Members of the eastern Libyan National Army (LNA) special forces gather in the city of Benghazi, on their way to reportedly back up fellow LNA fighters on the frontline west of the city of Sirte, facing forces loyal to the GNA, on June 18, 2020. (AFP)

One of Turkey’s vulnerabilities thus probably resides in Europe. If European states grow sufficiently alarmed by Ankara’s growing military bravado over gas in the Mediterranean and its cultivation of Islamist proxies across the region, they could push Turkey’s economy over the edge with even minor sanctions.

Turkey would in turn threaten to flood Europe with migrants, of course, which will give pause to decision-makers in Brussels.

New leadership in Washington might also offer a promising tool to constrain Turkish ambitions and military adventurism in the region. While US President Donald Trump seems to care little about Turkish designs on the Mediterranean and the Arab world, and to enjoy a good personal relationship with Erdogan, the same cannot be said for Democratic candidate Joe Biden.

Biden’s Senate voting record on Turkey was mostly negative for Ankara. He refers to Erdogan as “an autocrat.” Biden has also spoken on the record about supporting opposition parties in Turkey in an effort to effect democratic change there.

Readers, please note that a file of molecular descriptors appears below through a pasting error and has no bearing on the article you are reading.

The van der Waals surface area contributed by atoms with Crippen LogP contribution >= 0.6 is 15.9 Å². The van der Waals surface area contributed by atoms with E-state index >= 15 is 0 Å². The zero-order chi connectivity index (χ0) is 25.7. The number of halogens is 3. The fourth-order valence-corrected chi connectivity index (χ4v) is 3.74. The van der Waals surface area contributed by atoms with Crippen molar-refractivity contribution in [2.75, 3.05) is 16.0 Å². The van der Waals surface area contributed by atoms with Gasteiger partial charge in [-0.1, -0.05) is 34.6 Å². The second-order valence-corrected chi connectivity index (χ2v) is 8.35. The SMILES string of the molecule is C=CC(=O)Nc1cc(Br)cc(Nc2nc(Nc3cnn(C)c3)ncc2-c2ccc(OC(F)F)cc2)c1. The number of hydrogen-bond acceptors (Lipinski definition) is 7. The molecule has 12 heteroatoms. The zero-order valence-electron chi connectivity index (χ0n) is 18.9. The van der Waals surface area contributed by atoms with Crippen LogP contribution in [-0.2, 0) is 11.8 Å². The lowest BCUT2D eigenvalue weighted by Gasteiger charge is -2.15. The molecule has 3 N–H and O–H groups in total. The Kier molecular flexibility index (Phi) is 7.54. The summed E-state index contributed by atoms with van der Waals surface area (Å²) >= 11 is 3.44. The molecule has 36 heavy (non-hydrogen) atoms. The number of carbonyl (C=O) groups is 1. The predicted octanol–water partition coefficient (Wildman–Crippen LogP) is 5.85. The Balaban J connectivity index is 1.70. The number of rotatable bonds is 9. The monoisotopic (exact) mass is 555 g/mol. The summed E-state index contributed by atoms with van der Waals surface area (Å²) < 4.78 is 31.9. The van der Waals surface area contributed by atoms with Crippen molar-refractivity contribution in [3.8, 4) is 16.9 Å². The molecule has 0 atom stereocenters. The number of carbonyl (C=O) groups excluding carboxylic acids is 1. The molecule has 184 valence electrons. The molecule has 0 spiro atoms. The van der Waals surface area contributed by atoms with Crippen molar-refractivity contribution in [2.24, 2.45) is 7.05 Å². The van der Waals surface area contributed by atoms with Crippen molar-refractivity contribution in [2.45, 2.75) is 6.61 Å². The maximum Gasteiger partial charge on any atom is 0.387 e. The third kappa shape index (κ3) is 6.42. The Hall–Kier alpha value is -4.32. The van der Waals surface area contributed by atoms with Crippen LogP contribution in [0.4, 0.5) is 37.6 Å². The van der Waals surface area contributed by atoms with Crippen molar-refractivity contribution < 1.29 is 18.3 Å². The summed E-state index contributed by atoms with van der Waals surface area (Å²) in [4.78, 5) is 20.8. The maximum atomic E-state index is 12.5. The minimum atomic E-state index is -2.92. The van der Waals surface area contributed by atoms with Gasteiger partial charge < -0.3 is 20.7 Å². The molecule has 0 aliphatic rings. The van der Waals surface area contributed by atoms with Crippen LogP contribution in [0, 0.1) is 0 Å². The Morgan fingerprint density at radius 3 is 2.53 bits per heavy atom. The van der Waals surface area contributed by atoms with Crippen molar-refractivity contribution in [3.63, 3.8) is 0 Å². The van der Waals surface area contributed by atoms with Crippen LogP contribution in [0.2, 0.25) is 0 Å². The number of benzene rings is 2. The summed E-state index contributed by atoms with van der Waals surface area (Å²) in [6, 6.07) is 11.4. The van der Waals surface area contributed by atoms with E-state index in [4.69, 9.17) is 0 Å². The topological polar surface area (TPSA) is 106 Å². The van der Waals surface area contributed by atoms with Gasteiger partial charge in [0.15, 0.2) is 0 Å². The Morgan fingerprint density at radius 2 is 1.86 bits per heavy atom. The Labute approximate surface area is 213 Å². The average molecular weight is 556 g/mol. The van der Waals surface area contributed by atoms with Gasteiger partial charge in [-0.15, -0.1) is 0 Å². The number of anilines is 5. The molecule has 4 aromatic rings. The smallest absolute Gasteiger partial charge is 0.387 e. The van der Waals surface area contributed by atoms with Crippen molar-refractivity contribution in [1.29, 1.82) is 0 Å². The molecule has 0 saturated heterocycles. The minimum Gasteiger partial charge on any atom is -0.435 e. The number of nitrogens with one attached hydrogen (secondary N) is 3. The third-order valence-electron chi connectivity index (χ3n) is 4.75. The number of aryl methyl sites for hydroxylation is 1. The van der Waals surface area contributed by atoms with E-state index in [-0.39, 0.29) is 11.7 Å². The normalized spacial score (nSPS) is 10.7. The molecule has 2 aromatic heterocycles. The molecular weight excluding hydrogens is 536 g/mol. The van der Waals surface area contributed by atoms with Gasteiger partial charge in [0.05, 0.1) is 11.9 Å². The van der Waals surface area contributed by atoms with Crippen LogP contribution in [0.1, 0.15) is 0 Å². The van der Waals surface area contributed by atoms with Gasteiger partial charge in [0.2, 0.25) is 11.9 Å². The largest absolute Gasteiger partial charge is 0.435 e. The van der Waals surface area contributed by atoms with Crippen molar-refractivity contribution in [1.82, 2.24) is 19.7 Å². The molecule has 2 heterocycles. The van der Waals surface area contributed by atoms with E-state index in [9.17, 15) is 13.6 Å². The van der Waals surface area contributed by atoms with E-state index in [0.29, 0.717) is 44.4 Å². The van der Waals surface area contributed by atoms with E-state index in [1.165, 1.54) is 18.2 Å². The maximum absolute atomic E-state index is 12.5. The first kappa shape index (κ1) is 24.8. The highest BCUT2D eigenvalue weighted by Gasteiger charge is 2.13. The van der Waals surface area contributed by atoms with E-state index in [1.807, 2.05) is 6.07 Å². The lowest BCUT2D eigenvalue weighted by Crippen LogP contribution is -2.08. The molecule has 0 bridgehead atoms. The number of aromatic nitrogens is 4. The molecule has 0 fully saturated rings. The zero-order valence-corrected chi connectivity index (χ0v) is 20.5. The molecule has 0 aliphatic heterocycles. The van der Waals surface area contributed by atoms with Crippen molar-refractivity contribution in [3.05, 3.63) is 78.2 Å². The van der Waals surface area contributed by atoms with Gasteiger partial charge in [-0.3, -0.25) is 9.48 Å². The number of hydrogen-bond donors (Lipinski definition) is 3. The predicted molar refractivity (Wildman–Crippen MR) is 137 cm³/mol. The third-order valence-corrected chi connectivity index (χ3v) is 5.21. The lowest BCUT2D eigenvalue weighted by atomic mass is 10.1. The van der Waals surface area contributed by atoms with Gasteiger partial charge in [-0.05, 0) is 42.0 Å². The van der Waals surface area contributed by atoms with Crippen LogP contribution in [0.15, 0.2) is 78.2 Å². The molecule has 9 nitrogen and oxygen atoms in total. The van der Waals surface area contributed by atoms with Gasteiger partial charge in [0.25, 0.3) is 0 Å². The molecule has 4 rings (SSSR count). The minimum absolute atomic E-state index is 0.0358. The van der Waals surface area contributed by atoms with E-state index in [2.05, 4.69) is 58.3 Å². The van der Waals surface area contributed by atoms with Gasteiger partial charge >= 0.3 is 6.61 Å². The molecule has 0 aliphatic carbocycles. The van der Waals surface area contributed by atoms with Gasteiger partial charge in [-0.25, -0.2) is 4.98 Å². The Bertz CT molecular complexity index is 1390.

People wave flags of Libya (R) and Turkey (L) during a demonstration in the Martyrs' Square in the centre of the Libyan capital Tripoli, currently held by the GNA, on June 21, 2020. (AFP)

Perhaps most alarmingly for leaders in Ankara, Biden even recently said the Turks must “understand that we’re not going to continue to play with them the way we have.”

With regard to the eastern Mediterranean, he said the US should “get together with our allies in the region and deal with how we isolate his (Erdogan’s) actions in the region, particularly in the eastern Mediterranean in relating to oil and a whole range of other things.”

If a Biden-led US were to pressure Ankara economically, the resultant pain in an over-extended Turkey could prove severe, possibly even severe enough to constrain what for the moment looks like unrestrained ambition in the region.


David Romano is Thomas G. Strong professor of Middle East politics at Missouri State University

Political novices drawn to rally against Netanyahu

Updated 54 min 58 sec ago

Political novices drawn to rally against Netanyahu

  • The boisterous rallies have brought out a new breed of first-time protesters — young, middle-class Israelis

JERUSALEM: In a summer of protests against Israeli Prime Minister Benjamin Netanyahu, the accusations of corruption and calls for him to resign could be accompanied by another familiar refrain: “I’ve never done this before.”